Even more than pies and tarts, I like crisps. For one thing, they're easier to make. Just mix the fruit with sugar, a thickener such as flour or cornstarch, and perhaps an enhancing flavor like extract, citrus zest or warm spices like cinnamon, nutmeg and cloves. Then, you just toss together a topping of oats, flour, nuts and brown sugar, sprinkle it over the top and bake it. The most difficult part is waiting for the darn thing to cool enough to eat without blistering your tongue!
I've been trying to develop a basic recipe for fruit crisps that's just ready to go no matter what fruit is abundantly on hand. Most recently, it was piles of dark bing cherries and red plums. I couldn't help but keep buying cherries because their price was so good. And the plums were slightly soft when gently squeezed and smelled like, well, plums (something that's becoming rare in today's bullet-proof supermarket fruit).
For my streusel-like topping, I went with whole wheat pastry flour to bump up the flavor as well as the WFQ* (and because I bought a 5 pound bag of the stuff), melted butter for the fat (but you could use a neutral oil like canola, or a nut oil, which is really good), and almonds. I just think almonds and cherries are a match made in fruit-and-nut-topia, and good almond extract, which I added to the fruit mixture, is like a performance-enhancing drug for baked cherries.
I let the fruit speak for itself when I made this dessert. I didn't add too much sugar, and I didn't bake it into submission. There was still a bit of bite to the plums and cherries in the end, and what I think of as a pleasant, fruit-in-season tartness. If you think your fruit could do with a little more sugar, by all means add more, and if you like your fruit more like a puree or jam, just bake it longer.
Fruit crisps are a good way to start baking if you're inexperienced and not ready to tackle something more complicated, or are worried about your ability measure accurately. This stuff is pretty forgiving, rustic, even. If you are off in your measurements, it doesn't really matter. You could probably even use ready-made pie filling instead of fresh fruit if you have to, but you didn't hear that from me.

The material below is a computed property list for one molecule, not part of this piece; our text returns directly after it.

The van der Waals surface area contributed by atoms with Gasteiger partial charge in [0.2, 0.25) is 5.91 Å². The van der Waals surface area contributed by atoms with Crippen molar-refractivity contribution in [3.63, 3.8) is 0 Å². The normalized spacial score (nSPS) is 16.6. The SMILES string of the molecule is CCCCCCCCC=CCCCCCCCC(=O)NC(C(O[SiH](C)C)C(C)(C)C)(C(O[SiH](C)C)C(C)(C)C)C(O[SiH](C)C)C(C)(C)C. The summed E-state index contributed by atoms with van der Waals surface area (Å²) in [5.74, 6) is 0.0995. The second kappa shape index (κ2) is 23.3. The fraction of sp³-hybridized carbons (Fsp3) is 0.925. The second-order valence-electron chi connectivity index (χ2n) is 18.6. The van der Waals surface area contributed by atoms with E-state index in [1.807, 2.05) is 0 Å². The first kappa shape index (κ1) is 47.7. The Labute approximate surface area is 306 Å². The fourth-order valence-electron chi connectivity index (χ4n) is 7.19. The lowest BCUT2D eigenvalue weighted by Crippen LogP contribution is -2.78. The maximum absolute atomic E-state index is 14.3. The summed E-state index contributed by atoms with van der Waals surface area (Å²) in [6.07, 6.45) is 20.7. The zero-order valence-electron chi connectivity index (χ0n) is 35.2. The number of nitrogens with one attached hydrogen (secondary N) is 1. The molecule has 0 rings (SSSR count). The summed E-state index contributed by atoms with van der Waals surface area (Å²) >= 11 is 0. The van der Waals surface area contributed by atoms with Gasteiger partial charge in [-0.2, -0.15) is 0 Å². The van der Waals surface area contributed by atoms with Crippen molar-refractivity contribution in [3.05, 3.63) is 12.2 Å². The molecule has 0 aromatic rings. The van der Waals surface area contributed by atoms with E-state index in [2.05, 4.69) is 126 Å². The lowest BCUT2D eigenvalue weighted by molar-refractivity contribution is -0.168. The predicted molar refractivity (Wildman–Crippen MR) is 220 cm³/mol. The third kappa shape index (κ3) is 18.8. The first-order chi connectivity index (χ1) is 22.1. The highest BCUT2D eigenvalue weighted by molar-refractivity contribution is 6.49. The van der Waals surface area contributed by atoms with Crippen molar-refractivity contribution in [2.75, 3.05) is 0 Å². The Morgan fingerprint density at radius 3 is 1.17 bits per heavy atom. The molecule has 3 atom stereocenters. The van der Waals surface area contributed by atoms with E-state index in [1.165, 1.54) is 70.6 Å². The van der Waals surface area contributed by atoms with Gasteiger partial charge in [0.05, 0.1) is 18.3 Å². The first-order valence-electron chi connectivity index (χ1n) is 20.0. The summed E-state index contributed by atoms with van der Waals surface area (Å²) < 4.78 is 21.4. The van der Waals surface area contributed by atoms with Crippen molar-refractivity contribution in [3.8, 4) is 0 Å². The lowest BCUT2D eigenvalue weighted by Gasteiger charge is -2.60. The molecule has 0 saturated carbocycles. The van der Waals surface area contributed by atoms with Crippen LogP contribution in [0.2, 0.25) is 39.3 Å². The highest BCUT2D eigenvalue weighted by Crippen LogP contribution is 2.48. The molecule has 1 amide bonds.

What you did hear from me, however, is that fruit crisps must, must, be served with a scoop of vanilla ice cream. A dollop of whipped cream will do in a pinch. The only exception to this rule is if you eat leftover crisp for breakfast. It is mostly fruit and oatmeal after all. Nothing wrong with fruit and oatmeal for breakfast!
2 cups pitted dark sweet cherries
3 cups coarsely chopped pitted plums
2 tablespoons cornstarch
1/2 cup granulated sugar
1 teaspoon almond extract
1 cup rolled oats
1/2 cup whole wheat pastry flour (or all purpose flour)
1/2 cup packed brown sugar
1/4 cup chopped almonds
1/4 cup unsalted butter, melted
preheat oven to 350 F
1. Stir all of the filling ingredients together and pour into an 8" x 8" baking dish.
2. Combine the oats, flour, brown sugar and almonds and stir well. Pour the melted butter over the mixture and stir it all with a fork until the dry ingredients are well-moistened by the butter.
3. Cover the fruit filling mixture with the topping mixture, spreading it evenly over the top. Bake at 350 F for 35 to 45 minutes or until the top is golden brown and the filling is bubbly. If you desire to bake for the longer time, cover the dish with foil if the topping is over-browning.
4. Remove from the oven and cool on a wire rack 20 minutes or more. Serve warm with a scoop of vanilla ice cream or a dollop of whipped cream.
* WFQ: Whole Food Quotient